There is no judicially or legislatively recognized general "family" privilege, cf. Trammel v. United States, 445 U.S. 40, 100 S. Ct. 906, 63 L. Ed. 2d 186 (1980) (spouse may testify against her mate over his objection); United States v. Lefkowitz, 618 F.2d 1313 (9th Cir. 1980) (spouse may provide information to police for use in search directed against her mate), and we decline to create one here.

647 F.2d at 885.

3) Application of A and M, 61 App.Div.2d 426, 403 N.Y.S.2d 375 (1978), which reversed a lower court determination that a subpoena to the parents to appear before the grand jury should be quashed, but held that some "communications made by a minor child to his parents within the context of the family relationship (might), under some circumstances, lie within the 'private realm of family life, which the state cannot enter,' " so that, when they appeared, the parents might seek to assert a privilege as to questions concerning communications made to them in confidence by the minor son.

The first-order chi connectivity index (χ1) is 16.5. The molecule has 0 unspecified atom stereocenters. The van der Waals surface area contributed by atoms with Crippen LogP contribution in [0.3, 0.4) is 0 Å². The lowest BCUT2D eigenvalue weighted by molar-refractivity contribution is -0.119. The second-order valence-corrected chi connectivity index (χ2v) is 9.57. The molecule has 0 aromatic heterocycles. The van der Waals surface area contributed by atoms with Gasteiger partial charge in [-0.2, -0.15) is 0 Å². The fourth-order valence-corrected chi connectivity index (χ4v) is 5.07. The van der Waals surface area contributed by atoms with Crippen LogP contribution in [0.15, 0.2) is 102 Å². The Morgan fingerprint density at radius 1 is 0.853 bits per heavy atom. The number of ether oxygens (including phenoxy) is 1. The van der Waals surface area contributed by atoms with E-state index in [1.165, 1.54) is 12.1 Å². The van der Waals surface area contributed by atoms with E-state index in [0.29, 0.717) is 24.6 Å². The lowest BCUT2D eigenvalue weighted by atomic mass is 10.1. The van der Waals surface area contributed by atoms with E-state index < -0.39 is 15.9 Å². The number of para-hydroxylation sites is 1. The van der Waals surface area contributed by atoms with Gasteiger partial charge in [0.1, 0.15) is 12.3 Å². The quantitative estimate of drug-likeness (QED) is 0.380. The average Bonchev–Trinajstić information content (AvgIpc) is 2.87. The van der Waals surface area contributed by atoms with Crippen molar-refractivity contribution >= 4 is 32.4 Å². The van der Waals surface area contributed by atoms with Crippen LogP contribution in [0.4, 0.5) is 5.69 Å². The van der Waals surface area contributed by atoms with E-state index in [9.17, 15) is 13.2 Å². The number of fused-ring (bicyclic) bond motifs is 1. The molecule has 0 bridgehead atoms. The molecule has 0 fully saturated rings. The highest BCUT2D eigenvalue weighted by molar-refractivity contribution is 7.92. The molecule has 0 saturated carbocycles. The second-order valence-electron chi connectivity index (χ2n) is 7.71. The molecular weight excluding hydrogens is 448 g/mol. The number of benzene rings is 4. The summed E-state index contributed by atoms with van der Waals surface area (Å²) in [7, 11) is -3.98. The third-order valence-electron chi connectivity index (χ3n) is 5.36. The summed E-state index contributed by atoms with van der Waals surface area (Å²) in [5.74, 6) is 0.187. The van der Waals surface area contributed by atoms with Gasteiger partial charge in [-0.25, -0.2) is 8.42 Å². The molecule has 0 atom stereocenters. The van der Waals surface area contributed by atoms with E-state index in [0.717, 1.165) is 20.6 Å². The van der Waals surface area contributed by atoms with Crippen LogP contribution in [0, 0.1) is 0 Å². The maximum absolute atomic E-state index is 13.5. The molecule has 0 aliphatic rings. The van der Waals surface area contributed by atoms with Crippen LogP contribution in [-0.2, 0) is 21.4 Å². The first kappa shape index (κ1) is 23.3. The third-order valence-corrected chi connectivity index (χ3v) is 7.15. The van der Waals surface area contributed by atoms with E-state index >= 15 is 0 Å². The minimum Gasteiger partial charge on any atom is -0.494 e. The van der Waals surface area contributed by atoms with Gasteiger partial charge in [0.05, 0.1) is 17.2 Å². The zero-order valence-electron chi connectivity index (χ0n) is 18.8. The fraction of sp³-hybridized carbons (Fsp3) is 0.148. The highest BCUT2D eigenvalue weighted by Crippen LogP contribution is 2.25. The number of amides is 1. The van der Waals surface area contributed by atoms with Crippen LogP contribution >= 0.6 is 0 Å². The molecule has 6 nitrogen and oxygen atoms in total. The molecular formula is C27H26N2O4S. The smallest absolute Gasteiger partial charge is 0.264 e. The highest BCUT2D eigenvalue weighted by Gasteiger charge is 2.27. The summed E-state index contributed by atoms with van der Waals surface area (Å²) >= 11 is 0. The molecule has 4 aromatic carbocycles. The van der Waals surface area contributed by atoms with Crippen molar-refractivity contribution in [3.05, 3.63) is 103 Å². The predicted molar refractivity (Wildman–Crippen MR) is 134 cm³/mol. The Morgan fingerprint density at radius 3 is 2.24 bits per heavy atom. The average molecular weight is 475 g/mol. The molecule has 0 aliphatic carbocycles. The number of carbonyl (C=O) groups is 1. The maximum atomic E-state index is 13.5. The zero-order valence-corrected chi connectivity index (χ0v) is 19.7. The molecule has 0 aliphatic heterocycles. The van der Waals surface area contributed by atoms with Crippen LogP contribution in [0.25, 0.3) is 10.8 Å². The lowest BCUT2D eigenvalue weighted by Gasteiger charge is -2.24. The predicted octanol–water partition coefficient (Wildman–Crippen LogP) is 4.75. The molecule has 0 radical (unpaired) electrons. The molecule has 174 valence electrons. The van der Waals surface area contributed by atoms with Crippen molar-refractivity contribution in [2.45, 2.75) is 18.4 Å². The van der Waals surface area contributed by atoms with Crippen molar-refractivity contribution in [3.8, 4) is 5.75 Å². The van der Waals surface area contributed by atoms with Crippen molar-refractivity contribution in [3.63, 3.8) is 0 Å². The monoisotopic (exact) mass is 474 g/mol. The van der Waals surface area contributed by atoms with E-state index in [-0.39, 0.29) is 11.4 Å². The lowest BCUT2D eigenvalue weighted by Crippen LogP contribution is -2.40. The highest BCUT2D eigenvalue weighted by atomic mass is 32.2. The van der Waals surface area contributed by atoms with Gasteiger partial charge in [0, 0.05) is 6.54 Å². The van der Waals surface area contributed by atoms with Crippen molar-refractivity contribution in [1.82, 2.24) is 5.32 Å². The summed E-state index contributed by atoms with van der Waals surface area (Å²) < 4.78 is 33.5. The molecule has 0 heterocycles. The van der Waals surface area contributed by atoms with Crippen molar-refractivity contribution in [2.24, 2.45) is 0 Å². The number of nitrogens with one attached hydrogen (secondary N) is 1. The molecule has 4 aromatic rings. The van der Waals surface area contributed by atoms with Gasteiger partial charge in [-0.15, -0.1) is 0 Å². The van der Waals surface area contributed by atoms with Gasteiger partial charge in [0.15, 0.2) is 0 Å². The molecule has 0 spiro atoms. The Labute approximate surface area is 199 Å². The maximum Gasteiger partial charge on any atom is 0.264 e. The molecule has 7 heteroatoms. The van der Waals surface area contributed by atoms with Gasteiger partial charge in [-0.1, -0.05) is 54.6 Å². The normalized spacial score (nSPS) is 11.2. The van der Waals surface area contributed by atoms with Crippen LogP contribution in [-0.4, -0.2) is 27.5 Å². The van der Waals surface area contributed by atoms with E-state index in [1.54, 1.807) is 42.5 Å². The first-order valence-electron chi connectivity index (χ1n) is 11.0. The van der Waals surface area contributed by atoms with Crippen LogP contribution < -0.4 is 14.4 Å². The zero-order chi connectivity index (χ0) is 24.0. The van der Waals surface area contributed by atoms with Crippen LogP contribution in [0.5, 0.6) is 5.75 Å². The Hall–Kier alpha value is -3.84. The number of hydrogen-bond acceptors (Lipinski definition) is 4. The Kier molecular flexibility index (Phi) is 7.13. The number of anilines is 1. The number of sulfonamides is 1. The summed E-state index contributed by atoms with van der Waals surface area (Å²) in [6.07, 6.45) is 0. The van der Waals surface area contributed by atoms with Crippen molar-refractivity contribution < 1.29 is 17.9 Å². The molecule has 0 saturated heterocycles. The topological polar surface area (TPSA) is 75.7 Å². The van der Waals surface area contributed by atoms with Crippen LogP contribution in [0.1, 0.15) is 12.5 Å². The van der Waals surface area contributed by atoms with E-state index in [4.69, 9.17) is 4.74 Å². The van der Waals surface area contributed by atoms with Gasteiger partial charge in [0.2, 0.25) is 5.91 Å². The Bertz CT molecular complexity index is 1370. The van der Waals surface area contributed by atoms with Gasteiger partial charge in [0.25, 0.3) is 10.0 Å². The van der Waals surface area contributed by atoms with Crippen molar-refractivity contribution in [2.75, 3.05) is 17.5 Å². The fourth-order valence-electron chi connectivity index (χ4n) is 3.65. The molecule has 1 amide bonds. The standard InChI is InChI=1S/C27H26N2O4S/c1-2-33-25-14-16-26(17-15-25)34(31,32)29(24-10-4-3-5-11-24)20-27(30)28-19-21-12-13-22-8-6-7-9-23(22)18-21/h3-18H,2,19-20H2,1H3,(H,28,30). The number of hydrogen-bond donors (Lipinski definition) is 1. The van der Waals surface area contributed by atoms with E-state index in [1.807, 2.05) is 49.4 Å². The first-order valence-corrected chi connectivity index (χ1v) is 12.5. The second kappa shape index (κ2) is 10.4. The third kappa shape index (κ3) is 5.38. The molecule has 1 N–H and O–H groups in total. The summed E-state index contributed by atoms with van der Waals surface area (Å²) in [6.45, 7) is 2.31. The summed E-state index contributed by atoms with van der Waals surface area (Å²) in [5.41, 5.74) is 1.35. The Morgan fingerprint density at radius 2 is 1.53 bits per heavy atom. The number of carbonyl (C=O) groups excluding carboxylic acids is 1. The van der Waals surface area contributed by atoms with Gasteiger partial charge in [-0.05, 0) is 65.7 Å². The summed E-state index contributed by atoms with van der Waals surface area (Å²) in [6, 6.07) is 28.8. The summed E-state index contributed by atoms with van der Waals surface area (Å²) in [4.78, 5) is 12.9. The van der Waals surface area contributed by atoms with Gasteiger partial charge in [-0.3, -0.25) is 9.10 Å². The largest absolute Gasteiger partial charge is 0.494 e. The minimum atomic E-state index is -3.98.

Under the circumstances, namely an emancipated, adult child's testimony which only arguably would be adverse to his father, limited to questions unrelated to his familial association with his parent, and involving no communication between father and son, we are satisfied that there simply is no privilege such as Jones has asserted. See In re Kinoy, 326 F. Supp. 400, 406 (S.D.N.Y. 1970).

Whether, in changed factual circumstances, the presence of other considerations would make a difference we, of course, have no occasion to consider and do not now address. In particular, we do not endeavor to decide to what extent the age of the child and whether or not emancipation has occurred may or may not affect the decision as to whether any familial privilege exists. Cf. People v. Fitzgerald, 101 Misc.2d 712, 422 N.Y.S.2d 309 (1979); Annotation, Testimonial Privilege for Confidential Communications between Relatives Other Than Husband and Wife-State Cases, 6 A.L.R. 4th 545 (1981).

The facts and legal arguments are adequately presented in the briefs and record and the decisional process would not be significantly aided by oral argument.